Ju­daism

The Jerusalem Post Magazine - - CONTENTS - SH­MUEL RABI­NOWITZ

Last week, we fin­ished read­ing about the lives of Abra­ham and Sarah. In Toldot, we move on to the sec­ond gen­er­a­tion of pa­tri­archs and ma­tri­archs: Isaac and Re­bekah. Any­one read­ing th­ese por­tions im­me­di­ately no­tices two op­po­site phe­nom­ena. On the one hand, all the pa­tri­archs and ma­tri­archs have their own spe­cial per­son­al­ity and unique life path that is ex­pressed in the spe­cial way they con­tribute to the es­tab­lish­ment of the Jewish na­tion. Thus, Abra­ham rep­re­sents lov­ing-kind­ness and faith; Isaac rep­re­sents se­cu­rity and set­tle­ment in the land, and so forth. On the other hand, there are cer­tain par­al­lel lines that re­peat them­selves in all three gen­er­a­tions. For ex­am­ple, they all deal with famine, or an­other ex­am­ple with which this week’s To­rah por­tion be­gins, each gen­er­a­tion deals with in­fer­til­ity. Sarah, Re­bekah and Rachel all dealt with in­fer­til­ity and were able to bear chil­dren only af­ter many years of try­ing.

How­ever: Did Sarah, Re­bekah and Rachel deal with their in­fer­til­ity in the same way? Did Abra­ham, Isaac and Ja­cob deal with their wives’ in­fer­til­ity in the same way? The an­swer is – ab­so­lutely not. Ev­ery pa­tri­arch and ma­tri­arch had a unique story and way of cop­ing with their in­fer­til­ity. In this week’s To­rah por­tion, we read a short de­scrip­tion of the way Isaac and Re­bekah coped:

“And Isaac prayed to the Lord op­po­site his wife be­cause she was bar­ren” (Gen­e­sis 25:21).

Isaac turns to God in prayer. What is spe­cial about the prayer is that it is re­cited “op­po­site his wife.” Sim­ply, this means that Isaac prayed for Re­bekah, not for him­self. Ac­cord­ing to this com­men­tary by Rabbi Ova­dia Sforno (a rabbi, doc­tor, and philoso­pher, Italy, 16th cen­tury), Isaac him­self was not in dis­tress since he had faith in God’s prom­ise to Abra­ham that Isaac would con­tinue in es­tab­lish­ing the na­tion. Isaac had no doubt that he would have chil­dren, sooner or later. What Isaac did not know was whether th­ese promised chil­dren were go­ing to come from Re­bekah or from an­other wife. Re­bekah, how­ever, was in dis­tress. There­fore, Isaac’s prayer was not for him­self as much as for his wife, Re­bekah.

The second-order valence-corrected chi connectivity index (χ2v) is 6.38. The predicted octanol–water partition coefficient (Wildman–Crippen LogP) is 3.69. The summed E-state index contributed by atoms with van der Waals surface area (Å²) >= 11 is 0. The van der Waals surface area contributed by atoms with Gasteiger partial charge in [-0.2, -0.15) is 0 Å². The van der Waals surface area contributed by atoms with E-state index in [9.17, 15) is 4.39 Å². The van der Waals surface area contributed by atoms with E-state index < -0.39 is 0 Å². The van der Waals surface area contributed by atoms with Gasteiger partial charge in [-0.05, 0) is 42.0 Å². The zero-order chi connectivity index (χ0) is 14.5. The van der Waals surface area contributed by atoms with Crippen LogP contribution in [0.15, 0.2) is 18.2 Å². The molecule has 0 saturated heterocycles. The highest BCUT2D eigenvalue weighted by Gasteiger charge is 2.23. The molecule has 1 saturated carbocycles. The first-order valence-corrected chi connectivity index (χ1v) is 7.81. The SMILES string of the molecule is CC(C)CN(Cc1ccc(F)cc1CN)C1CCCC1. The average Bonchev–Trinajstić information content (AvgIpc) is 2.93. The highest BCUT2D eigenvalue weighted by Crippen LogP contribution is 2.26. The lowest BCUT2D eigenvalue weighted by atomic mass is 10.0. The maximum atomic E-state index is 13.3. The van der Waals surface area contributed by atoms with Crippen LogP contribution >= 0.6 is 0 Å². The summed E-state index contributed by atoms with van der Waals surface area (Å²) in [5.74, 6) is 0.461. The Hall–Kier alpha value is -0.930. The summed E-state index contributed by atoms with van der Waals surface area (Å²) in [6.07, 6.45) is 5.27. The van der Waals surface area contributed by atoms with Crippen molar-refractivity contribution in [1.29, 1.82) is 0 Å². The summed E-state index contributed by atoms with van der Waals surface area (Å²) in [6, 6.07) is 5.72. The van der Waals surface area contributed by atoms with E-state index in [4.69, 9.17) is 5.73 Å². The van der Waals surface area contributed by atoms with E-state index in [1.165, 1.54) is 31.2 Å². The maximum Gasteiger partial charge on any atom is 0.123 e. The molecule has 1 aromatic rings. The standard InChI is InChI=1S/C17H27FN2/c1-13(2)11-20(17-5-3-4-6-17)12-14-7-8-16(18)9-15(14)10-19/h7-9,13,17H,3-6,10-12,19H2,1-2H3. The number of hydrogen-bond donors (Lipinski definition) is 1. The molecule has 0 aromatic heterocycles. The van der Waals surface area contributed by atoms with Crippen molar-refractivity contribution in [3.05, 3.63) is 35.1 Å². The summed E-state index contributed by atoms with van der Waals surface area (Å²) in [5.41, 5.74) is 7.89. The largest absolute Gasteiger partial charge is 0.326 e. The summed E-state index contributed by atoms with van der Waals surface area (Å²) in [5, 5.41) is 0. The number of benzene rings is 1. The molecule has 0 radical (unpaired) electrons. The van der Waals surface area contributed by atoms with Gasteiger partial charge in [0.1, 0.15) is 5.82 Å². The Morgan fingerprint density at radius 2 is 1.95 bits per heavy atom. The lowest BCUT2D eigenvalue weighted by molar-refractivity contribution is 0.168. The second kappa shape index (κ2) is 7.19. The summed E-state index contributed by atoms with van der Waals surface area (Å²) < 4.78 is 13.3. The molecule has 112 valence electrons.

The great bib­li­cal com­men­ta­tor Rashi (France, 11th cen­tury) speaks of this verse and de­scribes this prayer of Isaac’s as one of a cou­ple:

“Op­po­site his wife: This one (Isaac) was stand­ing in this cor­ner and pray­ing, and that one (Re­bekah) was stand­ing in that cor­ner and pray­ing.”

An­other com­men­ta­tor, Radak (a gram­mar­ian and com­men­ta­tor, Provence, 13th cen­tury) added an­other layer of mean­ing to the pic­ture Rashi paints:

“He prayed in the pres­ence of his wife so that he would be bet­ter able to con­cen­trate on her prob­lem.”

Ac­cord­ing to most com­men­ta­tors, Isaac prayed for his wife, not for him­self, and he did so when stand­ing near her, look­ing at her, feel­ing sorry for her and pray­ing from the depths of his heart.

By read­ing this care­fully and sen­si­tively, the reader finds the com­pas­sion­ate and gen­tle im­age of Isaac and grasps the rea­son God an­swers his prayer. “…and the Lord ac­cepted his prayer, and Re­bekah his wife con­ceived.”

It is in­ter­est­ing to dis­cover that even at Isaac’s and Re­bekah’s very first meet­ing, be­fore they were mar­ried, the sages of the midrash say that Isaac was busy pray­ing. Isaac – in all his ap­pear­ances in the Bi­ble – doesn’t speak much, but he is good at em­pathiz­ing with oth­ers, like Re­bekah, and do­ing what he knows how to do – which is to pray.

When a per­son prays from a place of com­pas­sion and car­ing for some­one else – that is the kind of prayer God an­swers. ■

Ev­ery pa­tri­arch and ma­tri­arch had a unique story and way of cop­ing with their in­fer­til­ity

The writer is the rabbi of the Western Wall and Holy Sites.

(TNS)

‘BY READ­ING this care­fully and sen­si­tively, the reader finds the com­pas­sion­ate and gen­tle im­age of Isaac and grasps the rea­son God an­swers his prayer: “…and the Lord ac­cepted his prayer, and Re­bekah his wife con­ceived.”’

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